Ritual Carnage - The Birth Of Tragedy
Osmose Productions
Thrash Metal
11 songs (38:47)
Release year: 2002
Ritual Carnage, Osmose Productions
Reviewed by Crims

If its one thing Metal needs more of, it’s traditional Thrash bands; those bands that take influence from the Bay Area but add a slightly modern touch. Sure, bands like Carnal Forge and The Haunted are all fine and dandy, but I want to hear some classic Overkill, Dark Angel, and Vio-lence styled Thrash played by new bands. So enter Japan’s Ritual Carnage. If you’re familiar with Ritual Carnage’s previous work they have changed their sound slightly. The vocals have done a complete turn around, which I’ll discuss later, and they’ve dropped a lot of their Death influences. So we are left with a traditional Thrash release that while not being perfect, has plenty of quality merits belonging to it.

The songs found on The Birth Of Tragedy are very riff and rhythm based; there’s no Gothenburg and there is very little Death, this is just pure Thrash. If I were to name one band that they most resemble at times it would probably be mid-period Overkil, but that’s just slightly in the guitars, the vocals are a completely different story. Instead of the death vox used on the last Ritual Carnage offering, the vocals are now sort of semi-spoken with a powerful and gruff tone. They are very unique and I can’t really think of any band that has vocals that sound exactly like this, but as a reference the closet would be what the vocals sounded like on the first Grip Inc. CD. They are both a blessing and a fault. I say a blessing because, as I mentioned, they are very unique and they give Ritual Carnage a distinct feel. Also the phrasing is very catchy and well done, however, the downside comes from a certain repetitive-ness. There is only one tone used and I can see a lot of people disliking how the vocals sound. The singer only bothered me at certain intervals, because overall I did like him, but I did find him a little annoying at times. As for the rest of the music as a whole: the songs contain typical thrash tempos, thus the tracks are fast with a lot of double bass and quick (but not blast beats) snare + bass patterns. Of course there are a good amount of change ups- not as many as say in Vio-lence or Dark Angel -but enough to appeal to most Thrash fans. The leads are also spread throughout each song quite nicely and they are very well played. The guitarist knows when to go all out and when to stay controlled.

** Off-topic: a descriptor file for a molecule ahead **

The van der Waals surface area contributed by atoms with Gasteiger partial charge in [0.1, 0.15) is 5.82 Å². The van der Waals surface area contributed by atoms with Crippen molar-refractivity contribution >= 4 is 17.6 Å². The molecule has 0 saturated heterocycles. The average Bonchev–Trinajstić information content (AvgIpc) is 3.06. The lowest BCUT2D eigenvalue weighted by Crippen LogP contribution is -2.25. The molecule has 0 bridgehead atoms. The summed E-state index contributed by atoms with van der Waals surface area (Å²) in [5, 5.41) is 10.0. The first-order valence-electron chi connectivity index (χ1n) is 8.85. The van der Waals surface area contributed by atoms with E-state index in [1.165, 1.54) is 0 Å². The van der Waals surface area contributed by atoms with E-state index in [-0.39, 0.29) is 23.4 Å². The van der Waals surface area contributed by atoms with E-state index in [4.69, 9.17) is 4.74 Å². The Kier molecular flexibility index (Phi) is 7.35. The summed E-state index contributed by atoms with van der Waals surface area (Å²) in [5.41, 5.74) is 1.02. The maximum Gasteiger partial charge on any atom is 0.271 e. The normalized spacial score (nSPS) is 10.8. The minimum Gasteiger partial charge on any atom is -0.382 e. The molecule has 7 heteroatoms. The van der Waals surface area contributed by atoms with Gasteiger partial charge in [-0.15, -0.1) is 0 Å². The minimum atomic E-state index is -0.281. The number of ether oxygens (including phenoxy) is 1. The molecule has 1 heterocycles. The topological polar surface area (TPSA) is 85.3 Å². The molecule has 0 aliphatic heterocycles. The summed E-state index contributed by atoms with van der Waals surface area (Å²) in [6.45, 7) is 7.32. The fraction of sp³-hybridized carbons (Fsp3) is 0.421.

Production wise The Birth Of Tragedy is a mixed bag; I liked pretty much everything except the snare drum, it just seemed to low-end heavy. The production is still a mixed bag though because the sound was a lot more thick and powerful on their last CD, but perhaps a more 80’s sound was done on purpose to further separate the band from their Death/Thrash beginnings; since that might be the case I won’t take off to many points for this.

Not every song is of the same quality as well. While starting out very good with fast head-bangers filled with quality riffs, The Birth Of Tragedy falls into above average territory with tracks 5 and 6. However, once the track listing hits Sanity’s Thin Line, with its maliciously crafted riffage things really pick up with some excellent closing tracks including the more structured, progressive, and dark Psycho-Sadistic Psychosis. This track was a pleasant surprise, as they went for a different approach to the song arrangement and it worked. A couple of versions are floating around of this CD with various bonus tracks, the one that this version has is a cover of the classic opening track from Death’s Scream Bloody Gore, Infernal Death. This was done as a tribute to the late, great, Chuck Schuldiner and it’s played true to its original form. In my opinion this is a very nice tribute and a good addition the CD. Lastly, the lyrics are also a huge highlight for me. They are actually political based and revolve around what the band members perceive as future problems and the downfall of American society, “democracy”, and ideals, mostly dealing with present issues. This is unusual for a Metal band to do today, especially a Japanese one, so while not being anti-American, it is anti-American Government so whether you agree with them or not, they are more thought provoking than most lyrics.

So despite slight production issues, two weak tracks, and possibly annoying vocals (to some of you) I still highly recommend this CD to fans of 80’s Thrash. They just don’t make CD’s like this very often anymore.

Killing Songs :
The Sixth Sense, The Birth Of Tragedy, Paradox Of Democracy, Sanity's Thin Line, Grave New World, Pyscho-Sadistic Pyschosis
Crims quoted 85 / 100
Other albums by Ritual Carnage that we have reviewed:
Ritual Carnage - I, Infidel reviewed by Alex and quoted 45 / 100
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